Pages 26-23, Writing Dialogue, Tom Chiarella
Interpolated Dialogue
 Interpolated Dialogue interrupts a story to reveal a
deep revelation from one particular character.
 The piece of dialogue typically appears as an
outburst and the implicit meaning is left up to the
reader’s interpretation.
 Interpolated Dialogue usually exists to document a
short exchange between two characters and uses less
than five changes in characters.
Interpolated Dialogue
Already he was tormented by a strong desire to share his memories with someone. But, in
his home it was impossible to talk of love, and he had no one to talk to outside;… And what
was there to talk about? He hadn’t loved then, had he? Had there been anything beautiful,
poetical, edifying or simply interesting in his relations with Anna Sergeyevna? …
One evening, coming out of the physician’s club with an official with whom he had been
playing cards, he could not resist saying:
“If you only knew what a fascinating woman I became acquainted with at Yalta!”
The official got his sledge and was driving away, but turned suddenly and shouted:
“Dmitry Dmitrovich!”
“What is it?”
“You were right this evening: the sturgeon was a bit high.”
Those words, so commonplace, for some reason moved Gurov to indignation, and struck
him as degrading and unclean. What savage manner, what mugs! What stupid nights, what
dull humdrum days! Frenzied gambling, gluttony, drunkenness, continual talk always about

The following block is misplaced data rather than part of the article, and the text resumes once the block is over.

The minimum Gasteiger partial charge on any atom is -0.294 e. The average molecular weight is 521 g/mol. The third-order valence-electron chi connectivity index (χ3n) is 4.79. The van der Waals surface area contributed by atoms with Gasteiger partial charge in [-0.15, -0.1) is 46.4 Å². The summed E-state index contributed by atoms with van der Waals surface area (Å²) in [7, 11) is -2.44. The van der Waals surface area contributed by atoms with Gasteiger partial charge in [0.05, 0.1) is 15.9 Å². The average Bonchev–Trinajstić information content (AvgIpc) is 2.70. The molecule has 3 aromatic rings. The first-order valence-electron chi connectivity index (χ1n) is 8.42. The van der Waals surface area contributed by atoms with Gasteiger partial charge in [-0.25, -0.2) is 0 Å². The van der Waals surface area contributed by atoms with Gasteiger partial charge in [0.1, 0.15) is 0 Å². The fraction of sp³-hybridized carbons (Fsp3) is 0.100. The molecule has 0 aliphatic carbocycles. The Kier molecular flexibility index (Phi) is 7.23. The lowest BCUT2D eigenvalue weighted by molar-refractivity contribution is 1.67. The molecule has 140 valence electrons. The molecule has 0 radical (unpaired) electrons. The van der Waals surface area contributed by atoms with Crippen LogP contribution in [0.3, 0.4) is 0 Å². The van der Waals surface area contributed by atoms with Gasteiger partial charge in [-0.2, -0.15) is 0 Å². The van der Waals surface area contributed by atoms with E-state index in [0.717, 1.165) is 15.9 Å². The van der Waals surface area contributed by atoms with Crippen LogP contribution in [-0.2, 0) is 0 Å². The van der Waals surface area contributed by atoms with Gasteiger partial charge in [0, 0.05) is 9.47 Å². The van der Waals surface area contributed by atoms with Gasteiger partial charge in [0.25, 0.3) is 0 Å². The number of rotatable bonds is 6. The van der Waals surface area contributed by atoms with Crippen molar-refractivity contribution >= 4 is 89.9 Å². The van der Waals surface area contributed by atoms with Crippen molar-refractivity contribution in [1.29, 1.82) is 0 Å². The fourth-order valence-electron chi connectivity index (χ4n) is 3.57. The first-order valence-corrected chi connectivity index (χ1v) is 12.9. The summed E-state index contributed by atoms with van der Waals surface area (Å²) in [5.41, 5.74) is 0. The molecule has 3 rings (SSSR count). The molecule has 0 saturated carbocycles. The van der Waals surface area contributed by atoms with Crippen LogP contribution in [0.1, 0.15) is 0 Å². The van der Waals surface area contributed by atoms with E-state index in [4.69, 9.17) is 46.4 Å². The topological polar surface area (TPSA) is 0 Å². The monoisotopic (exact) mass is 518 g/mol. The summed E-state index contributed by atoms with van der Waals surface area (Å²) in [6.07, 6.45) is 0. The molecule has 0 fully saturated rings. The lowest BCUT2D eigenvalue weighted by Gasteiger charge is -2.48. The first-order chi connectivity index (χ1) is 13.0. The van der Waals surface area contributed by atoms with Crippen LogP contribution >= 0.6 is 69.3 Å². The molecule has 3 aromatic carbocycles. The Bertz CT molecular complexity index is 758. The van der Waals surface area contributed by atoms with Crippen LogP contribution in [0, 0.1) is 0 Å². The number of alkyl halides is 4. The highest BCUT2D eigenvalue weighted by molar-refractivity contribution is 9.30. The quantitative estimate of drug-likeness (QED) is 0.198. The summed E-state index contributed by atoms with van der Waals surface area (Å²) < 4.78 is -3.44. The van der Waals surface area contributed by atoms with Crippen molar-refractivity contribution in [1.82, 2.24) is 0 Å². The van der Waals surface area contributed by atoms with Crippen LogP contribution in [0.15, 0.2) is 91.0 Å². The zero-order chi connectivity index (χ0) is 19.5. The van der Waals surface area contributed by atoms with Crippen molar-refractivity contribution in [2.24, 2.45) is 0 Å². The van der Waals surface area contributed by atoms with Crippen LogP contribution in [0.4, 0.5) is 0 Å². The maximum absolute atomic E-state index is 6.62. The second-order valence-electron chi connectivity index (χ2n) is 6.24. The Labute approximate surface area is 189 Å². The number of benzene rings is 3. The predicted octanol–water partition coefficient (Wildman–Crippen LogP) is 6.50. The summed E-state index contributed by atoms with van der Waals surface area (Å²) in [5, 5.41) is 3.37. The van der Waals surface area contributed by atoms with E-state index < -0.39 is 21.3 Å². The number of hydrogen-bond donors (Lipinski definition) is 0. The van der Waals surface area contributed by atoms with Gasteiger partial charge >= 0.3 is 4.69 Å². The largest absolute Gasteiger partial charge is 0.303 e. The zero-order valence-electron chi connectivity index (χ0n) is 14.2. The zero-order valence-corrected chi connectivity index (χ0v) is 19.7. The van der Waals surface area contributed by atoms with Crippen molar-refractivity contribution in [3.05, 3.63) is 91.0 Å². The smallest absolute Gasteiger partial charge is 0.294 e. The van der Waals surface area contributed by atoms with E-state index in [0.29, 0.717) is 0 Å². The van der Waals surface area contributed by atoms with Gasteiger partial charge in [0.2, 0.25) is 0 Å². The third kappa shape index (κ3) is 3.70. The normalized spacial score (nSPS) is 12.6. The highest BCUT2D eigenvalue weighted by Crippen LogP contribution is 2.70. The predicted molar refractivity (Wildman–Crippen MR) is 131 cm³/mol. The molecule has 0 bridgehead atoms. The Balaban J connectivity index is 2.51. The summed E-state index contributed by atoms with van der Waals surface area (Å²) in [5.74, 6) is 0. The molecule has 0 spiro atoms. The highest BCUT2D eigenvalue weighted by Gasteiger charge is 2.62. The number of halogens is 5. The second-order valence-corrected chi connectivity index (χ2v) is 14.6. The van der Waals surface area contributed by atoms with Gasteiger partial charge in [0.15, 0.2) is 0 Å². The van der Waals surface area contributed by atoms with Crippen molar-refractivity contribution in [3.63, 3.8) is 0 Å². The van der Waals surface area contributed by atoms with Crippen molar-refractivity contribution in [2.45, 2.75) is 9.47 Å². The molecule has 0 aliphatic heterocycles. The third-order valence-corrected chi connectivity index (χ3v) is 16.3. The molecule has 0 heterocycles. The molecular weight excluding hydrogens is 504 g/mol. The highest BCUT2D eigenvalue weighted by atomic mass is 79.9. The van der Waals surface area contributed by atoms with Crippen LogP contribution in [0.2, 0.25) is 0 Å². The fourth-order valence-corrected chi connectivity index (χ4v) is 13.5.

the same things! Futile pursuits and conversations always about the same topics take up the
better part of one’s time, the better part of one’s strength, and in the end there is left a life
clipped and wingless, an absurd mess, and there is no escaping or getting away from it – just
as though one were in a prison.
Anton Chekov’s “The Lady With the Pet Dog” [Pg 2–29]
Modulated Dialogue
 Modulated Dialogue uses dialogue as a springboard
for extensive details.
 Each exchange by a character is typically marked by
several sentences of key memories, flashbacks,
commentaries, or other details.
 The dialogue is usually present in short phrases at
the very beginning or end of the paragraphs.
Modulated Dialogue
“Holy smoke,” I said, to be polite. In truth, I thought that was a pretty
good bargain. Suppose he botched a liposuction of misaligned an
implant? If I were an insurance company I would not have insured [him]
for any amount.
He went on to say that some fathers, himself and Ronald Reagan included
had a lot at stake…“My heart aches for the President,” he said.
“Excuse me,” I said. I wanted seconds before they wheeled the roast beef
away. It was already three o’clock, and the steamboat round was carved
down the middle like a saddle. The waiter in charge of slicing meat was
standing over by the aquarium with two other waiters. I waited politely by
the meat, plate in hand, but they were engaged in an argument, and a
partially melted seahorse made of ice stood between me and them. They
didn’t notice me.
Anton Chekov’s “The Lady With the Pet Dog” [Pg 34– 35]